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Petunia PLEIOTROPIC DRUG RESISTANCE 1 Is A Strigolactone Short-Distance Transporter With Long-Distance Outcomes

Katsuhiro Shiratake, Michitaka Notaguchi, Haruko Makino, Yu Sawai, Lorenzo Borghi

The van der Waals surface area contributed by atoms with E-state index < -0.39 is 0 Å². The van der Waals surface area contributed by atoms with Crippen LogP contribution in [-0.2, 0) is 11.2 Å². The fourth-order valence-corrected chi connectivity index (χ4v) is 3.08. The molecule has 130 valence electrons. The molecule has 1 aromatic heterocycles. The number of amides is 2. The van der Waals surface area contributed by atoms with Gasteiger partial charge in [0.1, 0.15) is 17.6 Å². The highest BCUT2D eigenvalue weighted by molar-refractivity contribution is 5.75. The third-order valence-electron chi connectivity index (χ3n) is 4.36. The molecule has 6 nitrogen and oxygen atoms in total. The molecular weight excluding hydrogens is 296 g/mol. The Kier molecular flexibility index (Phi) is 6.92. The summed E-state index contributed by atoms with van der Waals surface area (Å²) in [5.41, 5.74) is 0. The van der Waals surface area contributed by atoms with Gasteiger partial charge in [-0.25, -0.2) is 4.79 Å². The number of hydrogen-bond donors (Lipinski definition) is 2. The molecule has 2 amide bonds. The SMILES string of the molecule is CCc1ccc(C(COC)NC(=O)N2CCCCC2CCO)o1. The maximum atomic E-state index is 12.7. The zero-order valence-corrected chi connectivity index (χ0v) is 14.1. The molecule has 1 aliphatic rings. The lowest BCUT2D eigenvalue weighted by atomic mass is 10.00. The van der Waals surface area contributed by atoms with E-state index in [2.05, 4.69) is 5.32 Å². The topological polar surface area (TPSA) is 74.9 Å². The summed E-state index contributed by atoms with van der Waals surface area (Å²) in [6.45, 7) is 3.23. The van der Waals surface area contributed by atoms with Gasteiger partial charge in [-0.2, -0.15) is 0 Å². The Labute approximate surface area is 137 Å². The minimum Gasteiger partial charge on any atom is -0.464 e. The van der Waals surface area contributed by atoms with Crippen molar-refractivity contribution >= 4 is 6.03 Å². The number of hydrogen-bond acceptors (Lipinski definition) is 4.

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Abstract Phytohormones of the strigolactone (SL) family have been characterized as negative regulators of lateral bud outgrowth and triggers of symbioses between plants and mycorrhizal fungi. SLs and their precursors are synthesized in root tips as well as along shoot and root vasculature; they either move shoot-wards and regulate plant architecture or are exuded from roots into the soil to establish mycorrhizal symbiosis. Owing to the difficulty in quantification of SL in shoot tissues because of low abundance, it is not yet clear how SL distribution in plants is regulated at short- and long-distances from SL biosynthetic and target tissues. To address this question, we grafted wild-type scions and rootstocks from different petunia mutants for SL biosynthesis/transport and investigated SL activity by quantifying lateral bud outgrowth in the main shoot. Based on these results, we show that (i) the previously reported petunia SL transporter PLEIOTROPIC DRUG RESISTANCE 1 (PDR1) directly accounts for short-distance SL transport and (ii) long-distance transport of SLs seems to be partially and not directly dependent on PDR1. These data suggest that the root-to-shoot transport of SLs occurs either via the vasculature bundle through transporters other than PDR1 or involves SL precursors that are not substrates of PDR1.